A sophisticated satellite-based system allows pinpointing a person’s location in a dangerous, isolated situation on land or sea. It thus hopefully speeds their subsequent rescue in many cases.
You’ve undoubtedly seen or read stories about someone miraculously recused at sea or in some relatively uninhabited, remote part of the Earth, without a way to call for help or even any sort of landmark. In many cases, the person or persons to be rescued are unconscious or in no condition to radio for help, or their radio is broken, lost power, or similar.
These successful rescues bring up two broad questions:
- How did anyone know a rescue was needed in the first place?
- How did rescuers even know where to look?
In many cases, the answers to both questions are the same: through rescue beacons and a system operated by the international Cospas-Sarsat Program, a cooperative effort of 44 member countries plus affiliated countries. This organization is dedicated to providing robust and reliable satellite-aided distress location services worldwide.
Although it is not well known to the general public, it is a widely used and well-known program and system for those in risky or potentially risky situations. Since 1982, when the first official rescue associated with the program occurred, the Cospas-Sarsat system has provided information that aided in rescuing more than 48,000 people in more than 13,000 distress situations; of that number, 9700 were in the U.S.
The Cospas-Sarsat role is simple: to determine a rescue is needed and identify where it is needed. As a result, these statistics may actually undercount the number of cases where Cospas-Sarsat provided needed information. They only include cases when an accurate report from search-and-rescue (SAR) personnel through formal reporting channels back to Cospas-Sarsat.
Note that it does not actually perform the rescue missions. In the United States, the search and rescue efforts are coordinated through the national search and rescue program called SARSAT, a combined effort between NASA and three other U.S. agencies. The actual rescue “saves” are made by the U.S. Coast Guard, U.S. Air Force, and local rescue authorities.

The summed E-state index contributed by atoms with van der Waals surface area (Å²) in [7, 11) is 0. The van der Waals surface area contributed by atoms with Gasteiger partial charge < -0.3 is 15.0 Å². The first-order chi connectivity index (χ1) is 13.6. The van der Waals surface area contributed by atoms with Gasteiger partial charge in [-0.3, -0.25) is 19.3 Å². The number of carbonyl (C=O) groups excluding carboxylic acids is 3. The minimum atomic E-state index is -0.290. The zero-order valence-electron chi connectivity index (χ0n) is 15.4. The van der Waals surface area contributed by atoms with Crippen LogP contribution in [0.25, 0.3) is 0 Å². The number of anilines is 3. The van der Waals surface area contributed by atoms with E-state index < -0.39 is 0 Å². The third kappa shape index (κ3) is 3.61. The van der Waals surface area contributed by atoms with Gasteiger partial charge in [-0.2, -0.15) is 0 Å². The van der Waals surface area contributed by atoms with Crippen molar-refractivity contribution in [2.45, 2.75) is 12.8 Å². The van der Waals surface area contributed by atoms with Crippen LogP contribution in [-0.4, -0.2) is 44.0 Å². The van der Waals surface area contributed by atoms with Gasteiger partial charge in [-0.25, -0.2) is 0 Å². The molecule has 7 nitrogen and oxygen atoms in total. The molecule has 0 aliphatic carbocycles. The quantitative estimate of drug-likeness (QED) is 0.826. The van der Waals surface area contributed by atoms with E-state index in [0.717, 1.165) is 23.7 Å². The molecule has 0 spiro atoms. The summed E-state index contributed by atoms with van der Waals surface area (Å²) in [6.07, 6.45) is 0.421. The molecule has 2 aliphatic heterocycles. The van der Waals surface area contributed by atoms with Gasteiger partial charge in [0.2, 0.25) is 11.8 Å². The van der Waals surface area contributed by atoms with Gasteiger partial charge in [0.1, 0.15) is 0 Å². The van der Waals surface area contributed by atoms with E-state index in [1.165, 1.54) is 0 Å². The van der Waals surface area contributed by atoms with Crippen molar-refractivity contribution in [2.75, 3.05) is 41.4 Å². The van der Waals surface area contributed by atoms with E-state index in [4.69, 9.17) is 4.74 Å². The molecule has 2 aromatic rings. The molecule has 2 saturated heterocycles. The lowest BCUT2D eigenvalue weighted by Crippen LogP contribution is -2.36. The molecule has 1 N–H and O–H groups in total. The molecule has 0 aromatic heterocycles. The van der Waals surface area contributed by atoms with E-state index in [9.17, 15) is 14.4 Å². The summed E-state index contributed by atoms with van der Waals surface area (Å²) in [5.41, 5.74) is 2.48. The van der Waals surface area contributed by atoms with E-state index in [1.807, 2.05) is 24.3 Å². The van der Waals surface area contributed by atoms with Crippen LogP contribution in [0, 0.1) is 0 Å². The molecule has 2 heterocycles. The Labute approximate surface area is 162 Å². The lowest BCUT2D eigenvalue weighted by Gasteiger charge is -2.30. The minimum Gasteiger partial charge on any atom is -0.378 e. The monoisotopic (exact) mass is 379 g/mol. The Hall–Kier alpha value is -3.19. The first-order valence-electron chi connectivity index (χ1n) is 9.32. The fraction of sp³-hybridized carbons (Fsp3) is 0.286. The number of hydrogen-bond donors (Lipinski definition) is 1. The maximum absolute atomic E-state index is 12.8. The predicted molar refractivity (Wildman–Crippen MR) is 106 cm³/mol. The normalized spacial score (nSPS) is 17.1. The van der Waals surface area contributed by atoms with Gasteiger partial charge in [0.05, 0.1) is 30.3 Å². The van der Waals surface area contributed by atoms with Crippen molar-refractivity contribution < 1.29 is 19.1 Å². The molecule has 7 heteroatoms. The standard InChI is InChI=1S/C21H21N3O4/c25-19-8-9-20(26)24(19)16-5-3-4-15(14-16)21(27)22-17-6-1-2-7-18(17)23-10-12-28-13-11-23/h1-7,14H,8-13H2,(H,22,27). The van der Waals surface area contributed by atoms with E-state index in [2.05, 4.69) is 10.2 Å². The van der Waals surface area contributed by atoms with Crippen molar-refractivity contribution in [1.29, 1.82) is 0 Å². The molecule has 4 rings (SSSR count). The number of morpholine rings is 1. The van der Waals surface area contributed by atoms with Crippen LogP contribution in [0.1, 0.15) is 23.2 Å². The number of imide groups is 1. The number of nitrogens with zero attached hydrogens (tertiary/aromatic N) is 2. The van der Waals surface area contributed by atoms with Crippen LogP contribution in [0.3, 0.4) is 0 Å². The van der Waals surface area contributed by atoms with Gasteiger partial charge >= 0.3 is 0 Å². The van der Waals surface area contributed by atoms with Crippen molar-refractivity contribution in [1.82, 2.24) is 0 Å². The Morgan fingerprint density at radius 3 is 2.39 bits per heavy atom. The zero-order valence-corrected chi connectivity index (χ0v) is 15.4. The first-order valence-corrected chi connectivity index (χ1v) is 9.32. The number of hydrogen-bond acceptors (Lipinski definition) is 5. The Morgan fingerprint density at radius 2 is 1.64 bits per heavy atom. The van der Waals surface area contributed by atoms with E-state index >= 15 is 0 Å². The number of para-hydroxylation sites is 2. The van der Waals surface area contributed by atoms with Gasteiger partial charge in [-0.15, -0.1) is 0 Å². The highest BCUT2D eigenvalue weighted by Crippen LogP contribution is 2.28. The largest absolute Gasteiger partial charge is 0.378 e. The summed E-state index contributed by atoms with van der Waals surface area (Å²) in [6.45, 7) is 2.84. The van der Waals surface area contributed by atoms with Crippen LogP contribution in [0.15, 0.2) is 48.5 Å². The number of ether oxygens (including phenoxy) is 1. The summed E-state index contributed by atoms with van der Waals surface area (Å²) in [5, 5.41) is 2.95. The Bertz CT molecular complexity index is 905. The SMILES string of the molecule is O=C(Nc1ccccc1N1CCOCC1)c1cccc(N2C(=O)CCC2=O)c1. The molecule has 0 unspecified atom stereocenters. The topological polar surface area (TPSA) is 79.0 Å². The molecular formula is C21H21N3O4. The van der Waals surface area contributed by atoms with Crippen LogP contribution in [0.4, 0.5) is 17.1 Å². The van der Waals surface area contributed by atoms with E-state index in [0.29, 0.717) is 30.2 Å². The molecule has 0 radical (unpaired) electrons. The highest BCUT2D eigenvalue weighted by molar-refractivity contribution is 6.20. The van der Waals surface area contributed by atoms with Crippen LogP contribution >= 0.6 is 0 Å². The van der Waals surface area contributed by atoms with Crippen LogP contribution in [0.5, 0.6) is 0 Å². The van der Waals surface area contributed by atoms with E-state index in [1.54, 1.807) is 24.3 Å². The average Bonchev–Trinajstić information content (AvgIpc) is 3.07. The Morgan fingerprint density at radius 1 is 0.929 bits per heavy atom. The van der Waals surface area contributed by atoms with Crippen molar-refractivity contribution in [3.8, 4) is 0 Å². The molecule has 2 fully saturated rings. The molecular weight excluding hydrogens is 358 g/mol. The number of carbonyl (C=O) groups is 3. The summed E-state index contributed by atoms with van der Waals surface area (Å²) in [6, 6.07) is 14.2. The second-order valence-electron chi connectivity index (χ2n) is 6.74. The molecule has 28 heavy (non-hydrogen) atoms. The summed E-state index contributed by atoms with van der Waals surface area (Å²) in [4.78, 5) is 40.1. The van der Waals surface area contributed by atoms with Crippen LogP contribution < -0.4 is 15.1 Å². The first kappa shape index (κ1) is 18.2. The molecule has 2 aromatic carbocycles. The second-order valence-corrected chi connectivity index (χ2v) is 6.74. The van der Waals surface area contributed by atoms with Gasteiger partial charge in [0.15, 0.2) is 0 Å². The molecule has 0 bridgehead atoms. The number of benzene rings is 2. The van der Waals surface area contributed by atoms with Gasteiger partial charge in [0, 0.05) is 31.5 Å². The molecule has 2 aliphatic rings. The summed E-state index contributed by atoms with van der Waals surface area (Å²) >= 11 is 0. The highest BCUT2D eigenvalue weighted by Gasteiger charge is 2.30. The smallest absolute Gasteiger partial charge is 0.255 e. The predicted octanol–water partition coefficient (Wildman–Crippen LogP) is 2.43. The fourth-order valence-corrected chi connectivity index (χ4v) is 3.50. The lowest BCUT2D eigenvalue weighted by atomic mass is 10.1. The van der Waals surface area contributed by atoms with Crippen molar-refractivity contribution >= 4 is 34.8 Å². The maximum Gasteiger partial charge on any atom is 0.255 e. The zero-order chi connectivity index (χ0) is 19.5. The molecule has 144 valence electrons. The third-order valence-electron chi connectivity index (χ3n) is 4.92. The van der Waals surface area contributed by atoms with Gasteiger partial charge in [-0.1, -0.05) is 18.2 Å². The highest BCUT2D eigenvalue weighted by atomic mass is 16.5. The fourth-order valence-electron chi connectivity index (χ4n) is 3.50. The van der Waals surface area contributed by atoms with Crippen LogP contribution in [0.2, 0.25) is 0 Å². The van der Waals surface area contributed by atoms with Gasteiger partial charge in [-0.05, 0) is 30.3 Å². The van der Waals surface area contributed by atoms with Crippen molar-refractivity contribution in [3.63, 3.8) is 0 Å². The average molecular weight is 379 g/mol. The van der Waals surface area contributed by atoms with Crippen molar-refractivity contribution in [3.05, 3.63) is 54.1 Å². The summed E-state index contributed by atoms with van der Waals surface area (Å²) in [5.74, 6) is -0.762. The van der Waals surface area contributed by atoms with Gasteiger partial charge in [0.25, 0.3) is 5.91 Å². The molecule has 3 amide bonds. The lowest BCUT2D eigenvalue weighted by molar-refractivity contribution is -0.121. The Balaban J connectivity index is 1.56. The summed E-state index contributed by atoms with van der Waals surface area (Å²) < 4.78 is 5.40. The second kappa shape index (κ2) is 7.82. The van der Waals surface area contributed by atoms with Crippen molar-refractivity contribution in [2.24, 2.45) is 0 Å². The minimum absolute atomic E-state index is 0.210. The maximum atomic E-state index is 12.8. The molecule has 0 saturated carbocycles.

- The Air Force coordinates inland search and rescue.
- The Coast Guard coordinates maritime search and rescue,
- The National Oceanic and Atmospheric Administration operates the system.
NASA provides technology for the overall program to minimize the search time and maximize the rescues and has played a prominent role in designing and testing Cospas-Sarsat’s 406-MHz distress beacons, as well as the flight and ground systems that support them. The National Oceanic and Atmospheric Administration (NOAA) manages the U.S. network region for Cospas-Sarsat, which relies on flight and ground technologies developed by SAR at NASA’s Goddard Space Flight Center in Greenbelt, Maryland. NASA’s Space Communications and Navigation (SCaN) program at NASA Headquarters provides strategic oversight to the SAR office.
Why the complicated name “Cospas-Sarsat” (often spelled out with all capitals as COSPAS-SARSAT)? It’s related to the founding of the system. In 1979, a “Memorandum of understanding concerning cooperation in a joint experimental satellite-aided search and rescue project” was signed in Leningrad. Among the signers were the National Aeronautics and Space Administration, the Ministry of Merchant Marine (USSR), the Centre National d’Etudes Spatiales (France), and the Department of Communications (Canada). SARSAT is an acronym for Search And Rescue Satellite-Aided Tracking, while COSPAS is the English acronym for the Russian words “Cosmicheskaya Sistema Poiska Avariynyh Sudov,” which translates to “Space System for the Search of Vessels in Distress.”